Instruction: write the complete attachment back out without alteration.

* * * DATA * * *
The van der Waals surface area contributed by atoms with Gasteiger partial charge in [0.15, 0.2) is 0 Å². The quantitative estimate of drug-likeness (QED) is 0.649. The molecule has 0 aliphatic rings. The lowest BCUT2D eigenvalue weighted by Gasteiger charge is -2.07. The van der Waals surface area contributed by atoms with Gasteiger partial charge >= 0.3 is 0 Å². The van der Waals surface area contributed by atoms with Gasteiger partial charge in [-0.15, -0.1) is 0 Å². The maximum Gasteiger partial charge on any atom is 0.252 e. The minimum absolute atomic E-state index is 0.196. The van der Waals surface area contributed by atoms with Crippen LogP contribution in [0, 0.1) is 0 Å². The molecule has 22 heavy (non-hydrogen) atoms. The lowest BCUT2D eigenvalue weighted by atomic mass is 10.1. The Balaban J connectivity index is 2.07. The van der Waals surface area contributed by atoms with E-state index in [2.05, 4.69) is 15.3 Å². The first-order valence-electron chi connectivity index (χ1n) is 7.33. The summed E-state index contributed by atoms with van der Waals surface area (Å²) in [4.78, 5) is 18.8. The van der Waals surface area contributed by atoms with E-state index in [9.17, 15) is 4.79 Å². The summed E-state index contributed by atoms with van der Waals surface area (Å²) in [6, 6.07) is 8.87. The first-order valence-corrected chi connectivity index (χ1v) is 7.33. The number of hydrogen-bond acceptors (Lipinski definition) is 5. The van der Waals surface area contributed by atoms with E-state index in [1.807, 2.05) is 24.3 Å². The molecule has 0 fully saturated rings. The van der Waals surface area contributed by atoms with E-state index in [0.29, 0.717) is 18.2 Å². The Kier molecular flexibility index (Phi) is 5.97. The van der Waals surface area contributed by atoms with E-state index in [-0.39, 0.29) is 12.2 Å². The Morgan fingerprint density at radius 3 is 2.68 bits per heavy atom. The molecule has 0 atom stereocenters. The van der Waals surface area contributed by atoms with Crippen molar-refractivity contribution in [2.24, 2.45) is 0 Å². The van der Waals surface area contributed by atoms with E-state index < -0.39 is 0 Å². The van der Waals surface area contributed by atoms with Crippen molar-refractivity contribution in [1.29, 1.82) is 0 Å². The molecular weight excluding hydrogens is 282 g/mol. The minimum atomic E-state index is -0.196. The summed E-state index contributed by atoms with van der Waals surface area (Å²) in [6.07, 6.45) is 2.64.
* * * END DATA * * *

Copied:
The van der Waals surface area contributed by atoms with Gasteiger partial charge in [0.15, 0.2) is 0 Å². The quantitative estimate of drug-likeness (QED) is 0.649. The molecule has 0 aliphatic rings. The lowest BCUT2D eigenvalue weighted by Gasteiger charge is -2.07. The van der Waals surface area contributed by atoms with Gasteiger partial charge >= 0.3 is 0 Å². The van der Waals surface area contributed by atoms with Gasteiger partial charge in [-0.15, -0.1) is 0 Å². The maximum Gasteiger partial charge on any atom is 0.252 e. The minimum absolute atomic E-state index is 0.196. The van der Waals surface area contributed by atoms with Crippen LogP contribution in [0, 0.1) is 0 Å². The molecule has 22 heavy (non-hydrogen) atoms. The lowest BCUT2D eigenvalue weighted by atomic mass is 10.1. The Balaban J connectivity index is 2.07. The van der Waals surface area contributed by atoms with E-state index in [2.05, 4.69) is 15.3 Å². The first-order valence-electron chi connectivity index (χ1n) is 7.33. The summed E-state index contributed by atoms with van der Waals surface area (Å²) in [4.78, 5) is 18.8. The van der Waals surface area contributed by atoms with E-state index in [9.17, 15) is 4.79 Å². The summed E-state index contributed by atoms with van der Waals surface area (Å²) in [6, 6.07) is 8.87. The first-order valence-corrected chi connectivity index (χ1v) is 7.33. The number of hydrogen-bond acceptors (Lipinski definition) is 5. The van der Waals surface area contributed by atoms with E-state index in [1.807, 2.05) is 24.3 Å². The molecule has 0 fully saturated rings. The van der Waals surface area contributed by atoms with E-state index in [0.29, 0.717) is 18.2 Å². The Kier molecular flexibility index (Phi) is 5.97. The van der Waals surface area contributed by atoms with E-state index in [-0.39, 0.29) is 12.2 Å². The Morgan fingerprint density at radius 3 is 2.68 bits per heavy atom. The molecule has 0 atom stereocenters. The van der Waals surface area contributed by atoms with Crippen molar-refractivity contribution in [2.24, 2.45) is 0 Å². The van der Waals surface area contributed by atoms with E-state index < -0.39 is 0 Å². The van der Waals surface area contributed by atoms with Crippen molar-refractivity contribution in [1.29, 1.82) is 0 Å². The molecular weight excluding hydrogens is 282 g/mol. The minimum atomic E-state index is -0.196. The summed E-state index contributed by atoms with van der Waals surface area (Å²) in [6.07, 6.45) is 2.64.